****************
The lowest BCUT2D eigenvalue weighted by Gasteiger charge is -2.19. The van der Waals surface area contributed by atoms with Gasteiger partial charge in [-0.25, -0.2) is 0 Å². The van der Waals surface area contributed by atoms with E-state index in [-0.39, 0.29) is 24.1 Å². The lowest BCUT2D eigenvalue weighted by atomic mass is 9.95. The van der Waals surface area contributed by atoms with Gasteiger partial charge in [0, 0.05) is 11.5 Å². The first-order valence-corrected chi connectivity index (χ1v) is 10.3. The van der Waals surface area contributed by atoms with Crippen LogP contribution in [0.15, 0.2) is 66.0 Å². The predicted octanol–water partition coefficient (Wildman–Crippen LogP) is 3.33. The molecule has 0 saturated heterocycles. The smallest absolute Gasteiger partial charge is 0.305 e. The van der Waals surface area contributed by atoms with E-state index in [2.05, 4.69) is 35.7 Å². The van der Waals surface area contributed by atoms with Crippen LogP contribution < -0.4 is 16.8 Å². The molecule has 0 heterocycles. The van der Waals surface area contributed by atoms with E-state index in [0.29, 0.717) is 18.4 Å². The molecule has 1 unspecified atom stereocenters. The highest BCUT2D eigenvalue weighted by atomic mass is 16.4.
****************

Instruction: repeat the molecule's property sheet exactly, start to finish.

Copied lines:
The lowest BCUT2D eigenvalue weighted by Gasteiger charge is -2.19. The van der Waals surface area contributed by atoms with Gasteiger partial charge in [-0.25, -0.2) is 0 Å². The van der Waals surface area contributed by atoms with E-state index in [-0.39, 0.29) is 24.1 Å². The lowest BCUT2D eigenvalue weighted by atomic mass is 9.95. The van der Waals surface area contributed by atoms with Gasteiger partial charge in [0, 0.05) is 11.5 Å². The first-order valence-corrected chi connectivity index (χ1v) is 10.3. The van der Waals surface area contributed by atoms with Crippen LogP contribution in [0.15, 0.2) is 66.0 Å². The predicted octanol–water partition coefficient (Wildman–Crippen LogP) is 3.33. The molecule has 0 saturated heterocycles. The smallest absolute Gasteiger partial charge is 0.305 e. The van der Waals surface area contributed by atoms with E-state index in [2.05, 4.69) is 35.7 Å². The van der Waals surface area contributed by atoms with Crippen LogP contribution < -0.4 is 16.8 Å². The molecule has 0 heterocycles. The van der Waals surface area contributed by atoms with E-state index in [0.29, 0.717) is 18.4 Å². The molecule has 1 unspecified atom stereocenters. The highest BCUT2D eigenvalue weighted by atomic mass is 16.4.